Saturday, July 21, 2007

Worldwide floods show lessons still need learning

Reuters: As communities around the world battle the worst floods in living memory, experts warn such events may become more frequent due to climate change and that lessons still need to be learnt to limit losses.

Floods may result in lower death tolls than earthquakes, wars or tsunamis -- and therefore gain less international attention -- but they can cause similar devastation. Recent weeks have seen a string of such disasters.

…Climate change could make the problem worse, he warned. Many scientists say the world is warming because of carbon emissions from human activity, making weather more unpredictable. "You can't attribute particular events to climate change," Thorne said. "But on the other hand, the conditions that promote serious flooding will become much more frequent than they are now so the probability is we will have more extreme events."

Huge strides have been made in coping with the consequences. A couple of decades ago, floods in Bangladesh used to kill thousands, almost all from disease. Now, cholera outbreaks after floods have been almost eradicated, mainly through better access to sanitation and public education.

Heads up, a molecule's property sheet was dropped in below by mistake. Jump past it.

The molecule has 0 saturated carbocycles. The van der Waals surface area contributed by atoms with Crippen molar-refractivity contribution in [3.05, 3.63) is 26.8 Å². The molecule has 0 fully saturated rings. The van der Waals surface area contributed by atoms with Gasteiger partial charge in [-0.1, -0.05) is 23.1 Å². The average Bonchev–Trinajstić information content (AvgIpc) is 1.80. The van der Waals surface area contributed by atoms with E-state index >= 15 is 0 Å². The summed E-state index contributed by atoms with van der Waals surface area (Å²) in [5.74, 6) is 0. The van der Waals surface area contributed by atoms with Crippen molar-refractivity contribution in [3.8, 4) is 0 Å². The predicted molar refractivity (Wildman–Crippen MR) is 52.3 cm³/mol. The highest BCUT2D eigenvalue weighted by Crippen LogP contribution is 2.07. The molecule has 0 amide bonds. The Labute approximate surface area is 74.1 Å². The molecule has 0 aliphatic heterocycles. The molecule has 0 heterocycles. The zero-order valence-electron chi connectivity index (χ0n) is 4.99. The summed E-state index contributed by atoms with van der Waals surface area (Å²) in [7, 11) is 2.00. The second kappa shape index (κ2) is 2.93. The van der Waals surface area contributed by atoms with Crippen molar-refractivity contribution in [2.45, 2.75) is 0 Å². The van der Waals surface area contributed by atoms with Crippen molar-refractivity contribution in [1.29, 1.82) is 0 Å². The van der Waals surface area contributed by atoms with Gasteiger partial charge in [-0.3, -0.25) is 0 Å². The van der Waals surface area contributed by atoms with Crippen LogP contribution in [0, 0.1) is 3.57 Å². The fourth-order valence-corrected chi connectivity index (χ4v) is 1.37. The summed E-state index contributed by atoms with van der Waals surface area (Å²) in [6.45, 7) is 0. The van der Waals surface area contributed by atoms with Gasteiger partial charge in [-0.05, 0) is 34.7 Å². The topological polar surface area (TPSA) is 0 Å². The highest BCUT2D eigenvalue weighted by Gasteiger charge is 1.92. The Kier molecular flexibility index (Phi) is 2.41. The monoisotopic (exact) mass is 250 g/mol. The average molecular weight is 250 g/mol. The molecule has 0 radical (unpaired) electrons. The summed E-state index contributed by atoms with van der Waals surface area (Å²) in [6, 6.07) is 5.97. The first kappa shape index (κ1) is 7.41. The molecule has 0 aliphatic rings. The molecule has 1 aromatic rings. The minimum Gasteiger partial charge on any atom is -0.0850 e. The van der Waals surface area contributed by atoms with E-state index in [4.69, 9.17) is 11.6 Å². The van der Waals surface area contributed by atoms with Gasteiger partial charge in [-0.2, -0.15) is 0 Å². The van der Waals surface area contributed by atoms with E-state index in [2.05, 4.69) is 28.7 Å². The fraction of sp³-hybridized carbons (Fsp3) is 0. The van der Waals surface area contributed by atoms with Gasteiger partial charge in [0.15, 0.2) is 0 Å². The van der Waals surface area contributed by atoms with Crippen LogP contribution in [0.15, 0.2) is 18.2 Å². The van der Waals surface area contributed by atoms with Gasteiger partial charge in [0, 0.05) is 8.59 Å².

When floods hit Mozambique earlier this year, aid workers say the government was swift to broadcast radio warnings and evacuate people from vulnerable areas. Some 45 people died, compared to 700 in 2000-2001.

But experts say many lessons still need to be learned and warn that flood defences have sometimes created a false sense of security, particularly in the most developed countries.

...Failings in the response to 2005's Hurricane Katrina in New Orleans showed that even a developed country like the United States could fall short in the face of widespread flooding if it is not fully prepared.

"Flood plains are not bad places to live 99 per cent of the time," said Nottingham University's Thorne. "Most of the world's great civilisations grew up along rivers -- people are always going to live there. But you have to have plans for flooding."

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